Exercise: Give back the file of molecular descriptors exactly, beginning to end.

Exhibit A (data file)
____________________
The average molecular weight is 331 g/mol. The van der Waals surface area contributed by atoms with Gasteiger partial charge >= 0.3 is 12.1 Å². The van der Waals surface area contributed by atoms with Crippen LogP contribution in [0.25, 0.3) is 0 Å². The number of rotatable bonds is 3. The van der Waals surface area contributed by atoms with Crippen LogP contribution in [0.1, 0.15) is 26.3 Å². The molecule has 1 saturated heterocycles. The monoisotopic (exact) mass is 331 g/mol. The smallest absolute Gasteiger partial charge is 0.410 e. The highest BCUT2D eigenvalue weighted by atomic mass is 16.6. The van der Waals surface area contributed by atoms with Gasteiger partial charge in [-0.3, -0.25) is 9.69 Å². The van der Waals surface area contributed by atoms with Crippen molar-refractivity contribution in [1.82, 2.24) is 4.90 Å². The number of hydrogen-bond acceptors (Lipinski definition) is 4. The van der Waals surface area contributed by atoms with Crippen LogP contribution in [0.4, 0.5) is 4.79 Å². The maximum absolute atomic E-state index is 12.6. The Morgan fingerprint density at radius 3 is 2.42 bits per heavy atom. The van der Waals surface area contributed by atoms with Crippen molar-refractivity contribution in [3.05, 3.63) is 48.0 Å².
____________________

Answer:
The average molecular weight is 331 g/mol. The van der Waals surface area contributed by atoms with Gasteiger partial charge >= 0.3 is 12.1 Å². The van der Waals surface area contributed by atoms with Crippen LogP contribution in [0.25, 0.3) is 0 Å². The number of rotatable bonds is 3. The van der Waals surface area contributed by atoms with Crippen LogP contribution in [0.1, 0.15) is 26.3 Å². The molecule has 1 saturated heterocycles. The monoisotopic (exact) mass is 331 g/mol. The smallest absolute Gasteiger partial charge is 0.410 e. The highest BCUT2D eigenvalue weighted by atomic mass is 16.6. The van der Waals surface area contributed by atoms with Gasteiger partial charge in [-0.3, -0.25) is 9.69 Å². The van der Waals surface area contributed by atoms with Crippen molar-refractivity contribution in [1.82, 2.24) is 4.90 Å². The number of hydrogen-bond acceptors (Lipinski definition) is 4. The van der Waals surface area contributed by atoms with Crippen LogP contribution in [0.4, 0.5) is 4.79 Å². The maximum absolute atomic E-state index is 12.6. The Morgan fingerprint density at radius 3 is 2.42 bits per heavy atom. The van der Waals surface area contributed by atoms with Crippen molar-refractivity contribution in [3.05, 3.63) is 48.0 Å².